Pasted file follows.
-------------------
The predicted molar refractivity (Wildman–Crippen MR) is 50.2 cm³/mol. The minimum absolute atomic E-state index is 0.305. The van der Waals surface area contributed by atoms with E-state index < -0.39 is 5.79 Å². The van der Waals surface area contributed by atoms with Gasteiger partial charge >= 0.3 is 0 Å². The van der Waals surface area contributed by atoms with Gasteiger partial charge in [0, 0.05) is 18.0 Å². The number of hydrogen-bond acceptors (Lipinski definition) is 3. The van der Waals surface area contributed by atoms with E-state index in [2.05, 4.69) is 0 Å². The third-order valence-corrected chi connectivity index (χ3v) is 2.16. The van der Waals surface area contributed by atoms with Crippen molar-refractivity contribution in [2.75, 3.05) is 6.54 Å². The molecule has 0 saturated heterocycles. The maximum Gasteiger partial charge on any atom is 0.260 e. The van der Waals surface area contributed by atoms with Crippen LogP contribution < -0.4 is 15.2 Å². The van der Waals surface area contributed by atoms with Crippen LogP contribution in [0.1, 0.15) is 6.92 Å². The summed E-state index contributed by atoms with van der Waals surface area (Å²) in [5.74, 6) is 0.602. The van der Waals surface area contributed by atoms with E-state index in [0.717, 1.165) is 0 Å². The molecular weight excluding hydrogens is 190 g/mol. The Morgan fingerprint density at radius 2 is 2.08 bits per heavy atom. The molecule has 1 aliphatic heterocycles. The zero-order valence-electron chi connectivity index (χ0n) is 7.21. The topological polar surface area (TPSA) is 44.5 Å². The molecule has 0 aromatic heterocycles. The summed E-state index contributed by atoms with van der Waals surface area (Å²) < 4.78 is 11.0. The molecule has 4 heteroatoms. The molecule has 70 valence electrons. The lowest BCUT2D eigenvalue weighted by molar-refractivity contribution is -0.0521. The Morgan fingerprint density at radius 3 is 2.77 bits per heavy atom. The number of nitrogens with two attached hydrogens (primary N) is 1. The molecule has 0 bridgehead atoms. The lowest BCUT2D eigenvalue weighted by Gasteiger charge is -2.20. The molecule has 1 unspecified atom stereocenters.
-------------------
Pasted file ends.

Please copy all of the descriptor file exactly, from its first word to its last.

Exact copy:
The predicted molar refractivity (Wildman–Crippen MR) is 50.2 cm³/mol. The minimum absolute atomic E-state index is 0.305. The van der Waals surface area contributed by atoms with E-state index < -0.39 is 5.79 Å². The van der Waals surface area contributed by atoms with Gasteiger partial charge >= 0.3 is 0 Å². The van der Waals surface area contributed by atoms with Gasteiger partial charge in [0, 0.05) is 18.0 Å². The number of hydrogen-bond acceptors (Lipinski definition) is 3. The van der Waals surface area contributed by atoms with E-state index in [2.05, 4.69) is 0 Å². The third-order valence-corrected chi connectivity index (χ3v) is 2.16. The van der Waals surface area contributed by atoms with Crippen molar-refractivity contribution in [2.75, 3.05) is 6.54 Å². The molecule has 0 saturated heterocycles. The maximum Gasteiger partial charge on any atom is 0.260 e. The van der Waals surface area contributed by atoms with Crippen LogP contribution < -0.4 is 15.2 Å². The van der Waals surface area contributed by atoms with Crippen LogP contribution in [0.1, 0.15) is 6.92 Å². The summed E-state index contributed by atoms with van der Waals surface area (Å²) in [5.74, 6) is 0.602. The van der Waals surface area contributed by atoms with E-state index in [0.717, 1.165) is 0 Å². The molecular weight excluding hydrogens is 190 g/mol. The Morgan fingerprint density at radius 2 is 2.08 bits per heavy atom. The molecule has 1 aliphatic heterocycles. The zero-order valence-electron chi connectivity index (χ0n) is 7.21. The topological polar surface area (TPSA) is 44.5 Å². The molecule has 0 aromatic heterocycles. The summed E-state index contributed by atoms with van der Waals surface area (Å²) < 4.78 is 11.0. The molecule has 4 heteroatoms. The molecule has 70 valence electrons. The lowest BCUT2D eigenvalue weighted by molar-refractivity contribution is -0.0521. The Morgan fingerprint density at radius 3 is 2.77 bits per heavy atom. The number of nitrogens with two attached hydrogens (primary N) is 1. The molecule has 0 bridgehead atoms. The lowest BCUT2D eigenvalue weighted by Gasteiger charge is -2.20. The molecule has 1 unspecified atom stereocenters.